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Laparoscopic removal of mesh migrating into the sigmoid colon after totally extraperitoneal (TEP) laparoscopic inguinal hernia repair with positive faecal occult blood test
  1. Sujin Gang1,
  2. Min Jung Kim2,3,
  3. Ji Won Park2,3 and
  4. Seung-Bum Ryoo3,4
  1. 1Department of Surgery, Seoul National University Hospital, Seoul, Korea (the Republic of)
  2. 2Department of Surgery, Seoul National University College of Medicine, Seoul, Korea (the Republic of)
  3. 3Seoul National University Cancer Research Institute, Seoul, Korea (the Republic of)
  4. 4Seoul National University College of Medicine, Seoul, Korea (the Republic of)
  1. Correspondence to Professor Min Jung Kim; surgeon.mjkim{at}gmail.com

Abstract

A 76-year-old man was referred to our clinic after a foreign body seen in his sigmoid colon during a colonoscopy. He had undergone three operations for a left inguinal hernia within the previous 8 years, and the first procedure was a laparoscopic totally extraperitoneal approach. Four years later, removal of migrated and infected mesh was conducted by open approach. He then had a positive stool occult blood test for routine check-up 4 years after the remnant mesh removal. An ill-defined lesion was identified on colonoscopy. CT revealed a 2.7 cm diameter enhancing lesion in the sigmoid colon. Laparoscopic sigmoidectomy was performed, and remnant mesh fragment was found in the sigmoid colon and removed. The migrated mesh could not be wholly removed by open abdominal approach and the remnant mesh fragment migrated to sigmoid colon. It suggests the importance of a laparoscopic approach to remove the entire mesh.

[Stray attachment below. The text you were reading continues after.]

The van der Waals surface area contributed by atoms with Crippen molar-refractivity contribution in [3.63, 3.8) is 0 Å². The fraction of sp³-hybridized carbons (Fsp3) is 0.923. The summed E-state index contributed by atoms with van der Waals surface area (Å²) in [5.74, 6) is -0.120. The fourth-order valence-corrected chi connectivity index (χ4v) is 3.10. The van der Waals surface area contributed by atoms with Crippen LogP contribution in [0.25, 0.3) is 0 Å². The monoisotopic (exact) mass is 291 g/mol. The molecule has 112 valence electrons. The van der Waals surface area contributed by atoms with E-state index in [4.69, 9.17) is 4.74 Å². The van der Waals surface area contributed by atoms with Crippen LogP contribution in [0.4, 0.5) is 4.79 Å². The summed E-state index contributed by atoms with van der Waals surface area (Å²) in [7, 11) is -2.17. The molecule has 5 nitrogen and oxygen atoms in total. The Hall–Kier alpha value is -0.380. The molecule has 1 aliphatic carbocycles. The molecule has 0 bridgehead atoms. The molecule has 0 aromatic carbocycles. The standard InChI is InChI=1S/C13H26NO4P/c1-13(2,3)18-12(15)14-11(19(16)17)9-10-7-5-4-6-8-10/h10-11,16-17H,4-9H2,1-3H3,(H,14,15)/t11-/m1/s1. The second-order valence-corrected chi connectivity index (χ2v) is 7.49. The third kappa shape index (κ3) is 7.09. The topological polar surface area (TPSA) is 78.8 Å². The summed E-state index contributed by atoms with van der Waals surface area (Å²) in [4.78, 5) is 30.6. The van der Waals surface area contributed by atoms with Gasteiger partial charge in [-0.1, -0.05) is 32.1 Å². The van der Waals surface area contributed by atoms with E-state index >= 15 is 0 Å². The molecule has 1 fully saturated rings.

• gastrointestinal surgery
  • general surgery

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Footnotes

  • Contributors SG wrote the whole manuscript and MJK made the idea for this paper. JWP and S-BR advised for improving the idea for the manuscript.

  • Funding The authors have not declared a specific grant for this research from any funding agency in the public, commercial or not-for-profit sectors.

  • Competing interests None declared.

  • Patient consent for publication Obtained.

  • Provenance and peer review Not commissioned; externally peer reviewed.

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